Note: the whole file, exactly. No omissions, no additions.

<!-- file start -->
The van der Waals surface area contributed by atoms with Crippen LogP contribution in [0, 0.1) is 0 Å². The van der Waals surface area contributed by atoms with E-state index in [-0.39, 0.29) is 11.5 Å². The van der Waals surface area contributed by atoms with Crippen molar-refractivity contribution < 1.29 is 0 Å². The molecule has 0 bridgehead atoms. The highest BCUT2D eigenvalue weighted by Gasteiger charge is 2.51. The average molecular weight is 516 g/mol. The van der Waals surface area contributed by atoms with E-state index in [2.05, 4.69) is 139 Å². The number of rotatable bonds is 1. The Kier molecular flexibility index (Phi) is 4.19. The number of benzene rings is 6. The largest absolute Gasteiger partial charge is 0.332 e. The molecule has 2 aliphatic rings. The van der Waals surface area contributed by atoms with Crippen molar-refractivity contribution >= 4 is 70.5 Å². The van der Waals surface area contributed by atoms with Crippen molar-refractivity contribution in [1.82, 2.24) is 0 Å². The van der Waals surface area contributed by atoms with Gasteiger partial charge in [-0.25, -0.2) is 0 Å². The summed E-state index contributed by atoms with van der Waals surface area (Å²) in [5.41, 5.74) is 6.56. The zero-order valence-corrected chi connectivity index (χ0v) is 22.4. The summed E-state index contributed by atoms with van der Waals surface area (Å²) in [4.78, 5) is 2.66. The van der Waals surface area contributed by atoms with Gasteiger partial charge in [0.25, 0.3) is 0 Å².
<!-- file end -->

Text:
The van der Waals surface area contributed by atoms with Crippen LogP contribution in [0, 0.1) is 0 Å². The van der Waals surface area contributed by atoms with E-state index in [-0.39, 0.29) is 11.5 Å². The van der Waals surface area contributed by atoms with Crippen molar-refractivity contribution < 1.29 is 0 Å². The molecule has 0 bridgehead atoms. The highest BCUT2D eigenvalue weighted by Gasteiger charge is 2.51. The average molecular weight is 516 g/mol. The van der Waals surface area contributed by atoms with E-state index in [2.05, 4.69) is 139 Å². The number of rotatable bonds is 1. The Kier molecular flexibility index (Phi) is 4.19. The number of benzene rings is 6. The largest absolute Gasteiger partial charge is 0.332 e. The molecule has 2 aliphatic rings. The van der Waals surface area contributed by atoms with Crippen molar-refractivity contribution >= 4 is 70.5 Å². The van der Waals surface area contributed by atoms with Crippen molar-refractivity contribution in [1.82, 2.24) is 0 Å². The van der Waals surface area contributed by atoms with Gasteiger partial charge in [-0.25, -0.2) is 0 Å². The summed E-state index contributed by atoms with van der Waals surface area (Å²) in [5.41, 5.74) is 6.56. The zero-order valence-corrected chi connectivity index (χ0v) is 22.4. The summed E-state index contributed by atoms with van der Waals surface area (Å²) in [4.78, 5) is 2.66. The van der Waals surface area contributed by atoms with Gasteiger partial charge in [0.25, 0.3) is 0 Å².